As I said there is more to it than terminology. We still need to nail the issue
of "grounding" raised by Sean.
>LY> T-Box/A-Box distinction is highly reminiscent (to say the least)
> > of class/individual or type/instance.
>The T-box is used to define a hierarchy of types (in Aristotle's
>terminology, 'categories') and the A-box is used to make assertions
>about individual instances that belong to those categories or types.
>LY> I think these are the closest common ancestors to both
> > terminologies - not syllogism.
>Aristotle introduced the method of definition by genus and differentiae.
>For each category (or type), the genus is the supertype and the
>differentiae are the axioms that distinguish a given category from
>other categories with the same supertype. The syllogisms are the
>patterns of reasoning about the relationships among the categories.
>For this reason, the categories are also called "categorial syllogisms".
You and Pat H. seem to both subscribe directly to Aristotle in claiming that
there is nothing but axioms that distinguish categories/types. It follows that
type vs. individual (aka class vs. instance) distinctions is a matter of
convenience, T-box and A-box are just boxes. Then how do we go about
abstraction? Are you equating generalization with abstraction? (02)
On the other hand, your two-stage semantics which Pat H opposed so vehemently
in recent thread, seem to suggest that abstraction precedes generalization.
That raises a question about how to apply such generalization to concrete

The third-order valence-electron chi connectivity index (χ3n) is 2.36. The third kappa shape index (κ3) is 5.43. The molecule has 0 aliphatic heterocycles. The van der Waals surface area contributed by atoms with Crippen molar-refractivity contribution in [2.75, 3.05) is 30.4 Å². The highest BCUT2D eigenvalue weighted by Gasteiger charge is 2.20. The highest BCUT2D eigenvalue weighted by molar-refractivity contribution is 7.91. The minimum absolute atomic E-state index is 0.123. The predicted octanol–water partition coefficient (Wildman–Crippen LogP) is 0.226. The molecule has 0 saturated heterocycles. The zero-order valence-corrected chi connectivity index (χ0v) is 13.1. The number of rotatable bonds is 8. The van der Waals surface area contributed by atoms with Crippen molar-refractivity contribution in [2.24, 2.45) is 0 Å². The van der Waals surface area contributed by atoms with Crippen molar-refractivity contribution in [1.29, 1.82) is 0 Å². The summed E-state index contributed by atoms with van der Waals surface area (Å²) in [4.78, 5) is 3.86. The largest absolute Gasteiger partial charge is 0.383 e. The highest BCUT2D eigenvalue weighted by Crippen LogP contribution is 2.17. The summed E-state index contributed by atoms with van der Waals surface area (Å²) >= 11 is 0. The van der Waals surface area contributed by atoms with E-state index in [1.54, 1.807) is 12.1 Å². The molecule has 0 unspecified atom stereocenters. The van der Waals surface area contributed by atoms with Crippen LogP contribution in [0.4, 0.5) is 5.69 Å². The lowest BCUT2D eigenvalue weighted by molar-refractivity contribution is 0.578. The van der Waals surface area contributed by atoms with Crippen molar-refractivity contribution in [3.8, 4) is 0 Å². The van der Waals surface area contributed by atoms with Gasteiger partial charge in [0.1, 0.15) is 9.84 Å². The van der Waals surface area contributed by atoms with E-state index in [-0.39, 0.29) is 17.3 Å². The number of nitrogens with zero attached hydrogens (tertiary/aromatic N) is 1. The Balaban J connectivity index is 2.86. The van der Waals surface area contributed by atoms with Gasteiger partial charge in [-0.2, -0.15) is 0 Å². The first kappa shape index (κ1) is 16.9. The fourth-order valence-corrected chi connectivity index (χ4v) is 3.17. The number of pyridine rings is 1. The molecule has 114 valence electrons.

things in world. Perhaps meta-level reasoning is your answer. But how do you
establish correspondence between statements about types (ie abstraction) and
statements about concrete things. This is the question of grounding, which
neither you or Pat H is interested or able to answer. (03)
>LY> This had been discussed on this forum many times, but I still fail
> > to see how all these different branches of logic relate.
>For a survey of Aristotle's categories and syllogisms and their
>relationship to modern logic, see
> Building, Merging, and Sharing Ontologies
I did read it (so carefully, in fact, that I notices broken link to tutorial on
math and logic). Interestingly the word "class" only appears in a form of
"sub-class" and seems to be indistinguishable from type/sub-type and category.
This is problematic because notion of class is essential for abstraction. (05)
>LY> When describing lattice of theories you used the term "type"
> > seemingly interchangeable with "theory". According to your
> > description the lattice of theories is simply ordering lattice
> > for types. The question then is: what operation does this order
> > corresponds to ( must be some sort of composition operator).
>I'm sorry. I made a slip of the fingers when I wrote that note.
>The partial ordering of theories in the lattice is determined by
>generalization and specialization. In talking about lattices
>of types or categories, I have a habit of writing 'supertype'
>and 'subtype'. But those are not the correct terms to use for
>the relation that links the theories. For a more detailed
>presentation of the lattice of theories, see
> Theories, Models, Reasoning, Language, and Truth
>John Sowa (06)
I red that one too, a few times before and now. I appreciate you tackling very
important and difficult issues. But I still have the same questions about
abstract-concrete loop (grounding), which is absolutely essential to
application of any theory. What am I missing? (07)
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